[quote style=”boxed”]I manage my time each and every day like it’s the most precious resource I have, because it is.[/quote]
Travis Steffen, 24, is a serial entrepreneur who began building businesses from his dorm room at 18 years old. A former college football player and pro fighter, Travis now brings his passion and energy to entrepreneurship. He’s the founder of one of the top five fitness services of 2012, WorkoutBOX.com. He’s also the founder of an app development lab, ActionJunkie Labs, and a number of other pre-launch companies with other serial entrepreneurs.
What are you working on right now?
We’re launching a brand new nutrition tracking system that gives users a complete itemized meal plan that’s customized for their metabolisms, their goals, and the workout plans they’re using. It also provides users with the ability to swap out any meal they want for another with an equal nutritional value. We’re also launching our trainers’ system soon–which we begin beta on next month–to allow any trainer to create their own interactive online fitness company for free. We’ve got a brand new mobile app launching next month as well!
Where did the idea for WorkoutBOX.com come from?
My first fitness company was AllMuscle.net, launched in 2009. I knew about fitness–but nothing else. I didn’t know anything about the internet, marketing, sales, graphic design or development, so my company didn’t do much but cost me money. After merging my company with another company run by a software developer, later that year, WorkoutBOX was born. Our goal was to first perfect the platform via which we provide fitness information to users. Now that we feel we’ve done that, we’re opening up WorkoutBOX to other trainers so they can create their own online fitness companies, just like I was able to do–only this time, they never have to code, do any graphic design, shoot any exercise videos, or spend any money.
What does your typical day look like?
I have an extremely regimented daily routine that’s governed completely by my own, unique process of time management (look for a book on this soon). However, each day begins with a workout at my local gym. From there I head to the office for about five to eight hours, depending on the day. After that I head to the gym a second time. I usually get done with the day around 6:00 p.m., which is when the relaxation begins.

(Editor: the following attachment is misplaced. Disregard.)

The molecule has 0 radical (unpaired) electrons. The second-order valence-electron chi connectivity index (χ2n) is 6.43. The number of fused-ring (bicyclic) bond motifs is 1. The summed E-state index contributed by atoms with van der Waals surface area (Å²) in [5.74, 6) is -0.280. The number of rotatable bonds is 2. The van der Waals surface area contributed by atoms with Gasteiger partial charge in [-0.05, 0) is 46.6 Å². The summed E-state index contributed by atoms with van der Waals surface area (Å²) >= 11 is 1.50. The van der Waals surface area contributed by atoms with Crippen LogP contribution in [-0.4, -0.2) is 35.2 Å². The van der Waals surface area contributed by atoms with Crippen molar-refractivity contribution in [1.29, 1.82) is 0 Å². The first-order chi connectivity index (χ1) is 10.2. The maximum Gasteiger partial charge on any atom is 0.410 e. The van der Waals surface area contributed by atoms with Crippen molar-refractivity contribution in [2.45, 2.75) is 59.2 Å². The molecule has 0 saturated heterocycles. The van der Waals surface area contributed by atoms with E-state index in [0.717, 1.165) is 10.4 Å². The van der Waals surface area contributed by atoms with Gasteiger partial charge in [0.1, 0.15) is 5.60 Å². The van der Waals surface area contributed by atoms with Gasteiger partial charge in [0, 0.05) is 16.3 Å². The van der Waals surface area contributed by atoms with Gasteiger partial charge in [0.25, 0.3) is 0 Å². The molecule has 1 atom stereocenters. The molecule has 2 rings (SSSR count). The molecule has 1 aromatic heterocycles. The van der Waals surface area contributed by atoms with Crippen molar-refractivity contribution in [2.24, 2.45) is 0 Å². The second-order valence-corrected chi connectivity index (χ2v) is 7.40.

How do you bring ideas to life?
I’ve got a really intricately outlined and designed project management process. I stole part of it from The Lean Startup by Eric Ries, and I created the rest of it out of necessity. This process ensures I always complete at least one or two forward steps towards the completion of each new project, each and every day. Outlining, wireframing, designing, developing, testing–it’s all governed in the pages of my project management list that I keep with me at all times.
What’s one trend that really excites you?
I’m actually pretty amped for everything going on in technology right now. The whole concept of the singularity is fascinating to me. I’m also working with my agents at ICM to package a new TV show, based on obstacle racing, that we’re hoping to sell later this year, and I’m always excited about that.
What was the worst job you ever had and what did you learn from it?
I was a cashier at Menards (a hardware store in Iowa) for about three hours. Before becoming an entrepreneur, I continually set personal records at how quickly I’d quit jobs, because I hated working for other people whom I didn’t truly admire or aspire to learn from. That’s when I realized that my options were to either become an entrepreneur or become homeless.
If you were to start again, what would you do differently?
If I were to start again, I would have started networking with high-level minds earlier. I had an ego early on. I was a punk kid who thought he either knew everything or could figure it out on his own. It wasn’t until I realized how much I could truly learn from other entrepreneurs who had different experiences and areas of expertise that I was able to completely get rid of that ego. I now recognize that, in the grand scheme of things, I actually know very little–but I crave knowledge and hope to learn from as many knowledgeable and intelligent minds as I can.
As an entrepreneur, what is the one thing you do over and over and recommend everyone else do?
I manage my time each and every day like it’s the most precious resource I have, because it is. I’ve got an itemized schedule that’s so ridiculous most people laugh when they see it. It’s only when they see how much I can truly get done in a day that they start becoming believers in my process (which to many, seems like an archaic method). This has been true even of entrepreneurs at the highest levels.
What is one problem you encountered as an entrepreneur, and how did you overcome it?
A problem I encountered as an entrepreneur (and that I feel is common among those just starting out) is that I had no clue how to find software developers to make my vision a reality, so I just asked around. Unfortunately, I didn’t know any developers, so I went on Google and ended up spending tens of thousands of dollars hiring a firm. In reality, I could’ve used a site like Elance and hired a freelancer to do better work for a few hundred dollars. My guess is that if I had done more networking and research before jumping in with both feet, I would have learned this earlier.